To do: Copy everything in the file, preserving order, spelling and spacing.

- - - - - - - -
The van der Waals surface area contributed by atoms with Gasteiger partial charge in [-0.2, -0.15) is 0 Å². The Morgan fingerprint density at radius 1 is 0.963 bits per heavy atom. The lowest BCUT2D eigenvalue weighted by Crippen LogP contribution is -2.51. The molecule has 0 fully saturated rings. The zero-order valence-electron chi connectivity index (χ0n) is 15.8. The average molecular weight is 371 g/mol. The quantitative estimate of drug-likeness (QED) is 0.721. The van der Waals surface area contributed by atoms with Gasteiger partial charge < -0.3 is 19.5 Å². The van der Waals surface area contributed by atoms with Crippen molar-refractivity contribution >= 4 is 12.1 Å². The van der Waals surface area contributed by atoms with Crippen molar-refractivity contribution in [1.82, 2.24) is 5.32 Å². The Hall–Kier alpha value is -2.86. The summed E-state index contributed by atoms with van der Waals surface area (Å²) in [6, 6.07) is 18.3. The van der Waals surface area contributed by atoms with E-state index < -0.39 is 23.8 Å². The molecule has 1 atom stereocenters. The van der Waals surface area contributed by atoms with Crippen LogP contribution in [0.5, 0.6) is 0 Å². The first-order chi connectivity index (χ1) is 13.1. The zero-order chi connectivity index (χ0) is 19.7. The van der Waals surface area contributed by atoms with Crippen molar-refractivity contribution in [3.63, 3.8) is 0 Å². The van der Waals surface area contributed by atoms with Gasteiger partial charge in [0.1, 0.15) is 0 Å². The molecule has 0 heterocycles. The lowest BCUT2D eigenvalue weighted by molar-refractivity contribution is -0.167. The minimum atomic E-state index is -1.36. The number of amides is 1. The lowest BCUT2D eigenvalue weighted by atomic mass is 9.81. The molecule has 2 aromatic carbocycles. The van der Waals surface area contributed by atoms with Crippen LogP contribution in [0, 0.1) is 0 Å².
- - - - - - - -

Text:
The van der Waals surface area contributed by atoms with Gasteiger partial charge in [-0.2, -0.15) is 0 Å². The Morgan fingerprint density at radius 1 is 0.963 bits per heavy atom. The lowest BCUT2D eigenvalue weighted by Crippen LogP contribution is -2.51. The molecule has 0 fully saturated rings. The zero-order valence-electron chi connectivity index (χ0n) is 15.8. The average molecular weight is 371 g/mol. The quantitative estimate of drug-likeness (QED) is 0.721. The van der Waals surface area contributed by atoms with Gasteiger partial charge < -0.3 is 19.5 Å². The van der Waals surface area contributed by atoms with Crippen molar-refractivity contribution >= 4 is 12.1 Å². The van der Waals surface area contributed by atoms with Crippen molar-refractivity contribution in [1.82, 2.24) is 5.32 Å². The Hall–Kier alpha value is -2.86. The summed E-state index contributed by atoms with van der Waals surface area (Å²) in [6, 6.07) is 18.3. The van der Waals surface area contributed by atoms with E-state index < -0.39 is 23.8 Å². The molecule has 1 atom stereocenters. The van der Waals surface area contributed by atoms with Crippen LogP contribution in [0.5, 0.6) is 0 Å². The first-order chi connectivity index (χ1) is 13.1. The zero-order chi connectivity index (χ0) is 19.7. The van der Waals surface area contributed by atoms with Crippen molar-refractivity contribution in [3.63, 3.8) is 0 Å². The van der Waals surface area contributed by atoms with Gasteiger partial charge in [0.1, 0.15) is 0 Å². The molecule has 0 heterocycles. The lowest BCUT2D eigenvalue weighted by molar-refractivity contribution is -0.167. The minimum atomic E-state index is -1.36. The number of amides is 1. The lowest BCUT2D eigenvalue weighted by atomic mass is 9.81. The molecule has 2 aromatic carbocycles. The van der Waals surface area contributed by atoms with Crippen LogP contribution in [0, 0.1) is 0 Å².